“I can look back at it on video now with no problems. You can turn negatives into positives and that’s what I’ve done. Out of bad comes good and I’ve come through it. It makes you stronger.

“I had a text message the day after [from Nino], but there has been no contact since. There are no hard feelings.

“We play a contact sport and everyone is going 100 per cent and these things happen. If we come up against each other again it will be a battle and no holding back, but with hopefully no bones broken!”

Fofana did eventually return in March, signing a new five-year contract that same month, in the Europa Conference Round of 16 second leg against Rennes, and it was an evening he will never forget.

Leicester’s resilient performance was epitomised by the outstanding Fofana, who also scored the winning goal from a corner [his first for the club].

Fofana ran over to celebrate with Rodgers in what was the image of a difficult season.

“It was one of the greatest matches of my life. There was also relief and frustration, because I was supposed to play in the first leg the week before but got Covid,” he says.

“It was even more special being in France. All my family travelled six hours up to Rennes and to score such an important goal made it even more memorable.

“I ran to the management and staff to celebrate because they never let me go for a minute during the seven months [injured]. They were with me every step of the way.”

Fofana rises above everyone else to score a memorable goal against Rennes - REUTERSFofana rises above everyone else to score a memorable goal against Rennes - REUTERS
Fofana rises above everyone else to score a memorable goal against Rennes – REUTERS

Fofana did play a further 11 games in the season, instantly adding security to Leicester’s defence alongside Jonny Evans.

“I feel absolutely brand new with no pain at all. Sometimes you can still pick up little injuries after a long time out but I’m doing everything to avoid that,” he says.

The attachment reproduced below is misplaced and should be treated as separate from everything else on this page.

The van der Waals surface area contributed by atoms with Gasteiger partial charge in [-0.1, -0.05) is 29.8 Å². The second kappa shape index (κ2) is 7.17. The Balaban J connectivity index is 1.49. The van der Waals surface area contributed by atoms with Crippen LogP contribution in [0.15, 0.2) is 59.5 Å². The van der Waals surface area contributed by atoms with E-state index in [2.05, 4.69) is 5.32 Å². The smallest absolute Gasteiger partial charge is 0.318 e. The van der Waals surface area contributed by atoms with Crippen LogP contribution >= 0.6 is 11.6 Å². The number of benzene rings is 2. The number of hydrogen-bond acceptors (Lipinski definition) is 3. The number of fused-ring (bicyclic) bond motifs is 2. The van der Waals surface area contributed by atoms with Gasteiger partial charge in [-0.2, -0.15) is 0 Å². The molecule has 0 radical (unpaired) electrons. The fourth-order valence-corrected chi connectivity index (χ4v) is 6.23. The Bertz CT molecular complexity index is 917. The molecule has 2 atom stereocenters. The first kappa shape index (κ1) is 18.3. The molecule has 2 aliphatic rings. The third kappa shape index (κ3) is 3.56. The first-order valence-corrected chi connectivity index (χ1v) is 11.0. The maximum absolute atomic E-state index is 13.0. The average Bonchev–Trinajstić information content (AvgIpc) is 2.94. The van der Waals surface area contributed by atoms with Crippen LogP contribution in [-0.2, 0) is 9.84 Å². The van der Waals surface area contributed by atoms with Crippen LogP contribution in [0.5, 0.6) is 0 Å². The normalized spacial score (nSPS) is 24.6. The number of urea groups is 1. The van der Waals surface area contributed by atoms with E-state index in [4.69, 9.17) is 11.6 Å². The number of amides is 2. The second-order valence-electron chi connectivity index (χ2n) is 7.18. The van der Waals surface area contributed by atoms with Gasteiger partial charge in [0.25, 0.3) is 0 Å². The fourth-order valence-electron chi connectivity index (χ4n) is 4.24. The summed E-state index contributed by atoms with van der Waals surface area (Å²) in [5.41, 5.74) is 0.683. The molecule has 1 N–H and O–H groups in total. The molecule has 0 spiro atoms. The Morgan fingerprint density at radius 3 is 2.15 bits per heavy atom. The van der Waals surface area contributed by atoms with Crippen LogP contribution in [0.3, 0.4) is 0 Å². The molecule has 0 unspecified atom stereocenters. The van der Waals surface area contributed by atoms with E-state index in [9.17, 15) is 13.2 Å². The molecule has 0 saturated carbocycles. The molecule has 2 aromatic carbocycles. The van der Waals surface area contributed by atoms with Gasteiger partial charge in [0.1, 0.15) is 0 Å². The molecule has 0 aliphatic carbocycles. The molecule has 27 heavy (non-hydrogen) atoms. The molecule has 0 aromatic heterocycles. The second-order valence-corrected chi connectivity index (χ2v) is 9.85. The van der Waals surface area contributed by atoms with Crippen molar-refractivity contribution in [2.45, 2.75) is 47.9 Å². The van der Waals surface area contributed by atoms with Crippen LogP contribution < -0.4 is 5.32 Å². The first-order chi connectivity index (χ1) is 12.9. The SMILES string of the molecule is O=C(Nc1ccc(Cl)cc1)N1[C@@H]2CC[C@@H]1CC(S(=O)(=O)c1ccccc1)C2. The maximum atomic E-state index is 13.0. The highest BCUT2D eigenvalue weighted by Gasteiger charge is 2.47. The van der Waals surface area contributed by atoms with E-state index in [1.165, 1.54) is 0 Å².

“It was a big injury to get over but I think I came back pretty quickly. The games I played at the end of last season have set me up for this season, which will be a long and challenging one.”

Family is a huge part of Fofana’s life, and this summer he married his long-time girlfriend Cyrine in Monaco.

He was back in France last month for the Grand Prix in Le Castellet – Formula One, along with rugby union and basketball, is a passion. The track is 44 miles away from where he grew up in the tiny village of Vitrolles, though the race was an experience tinged with disappointment.

“Lewis [Hamilton] was so close, I thought he was going to do it [Hamilton finished second behind Max Verstappen]. “I love Formula 1 and he’s one of my favourite sportsmen.

“He has the personality, it’s not just the driving. He says things from the heart that other people don’t dare to say. He is always true to himself and I really admire him.”

Fofana is now preparing for the new season and shakes his head when he reflects on how much he has crammed into the past three years.

He only made his first-team debut in Saint-Etienne in May 2019 and still has an affinity with the club, admitting their relegation from Ligue 1 last season “hurt me deep in my heart.”

He says: I consider myself very fortunate. I’ve played more games here in England than I ever did for St-Etienne. Now I’ve made this journey I want to enjoy every minute. Many others have not been so lucky to be in my position.

“Leicester is a family and I have felt that from the first day. I have always felt like a native of Leicester.

“It’s a big club and an institution but everyone has time for each other and understands. We are all brothers, sisters and cousins.”

Jamie Vardy keeps him on his toes. “he’s an incredible player but this guy is also crazy! For the team he lifts everyone. When he is not here you really notice. When moments are hard, he has the experience and personality to push everyone.

“On my first day he pulled me over and said ‘you are my little Wes’. Every day there are jokes in French or English. He’s a very good guy and my bro.”

Now onto this weekend and the visit of Brentford on Sunday.

“It’s a big season for me and for Leicester,” he says. “here are already some great strikers in the Premier League and even more for this season after the transfer window. That excites me and I’m ready for them. I’m prepared.”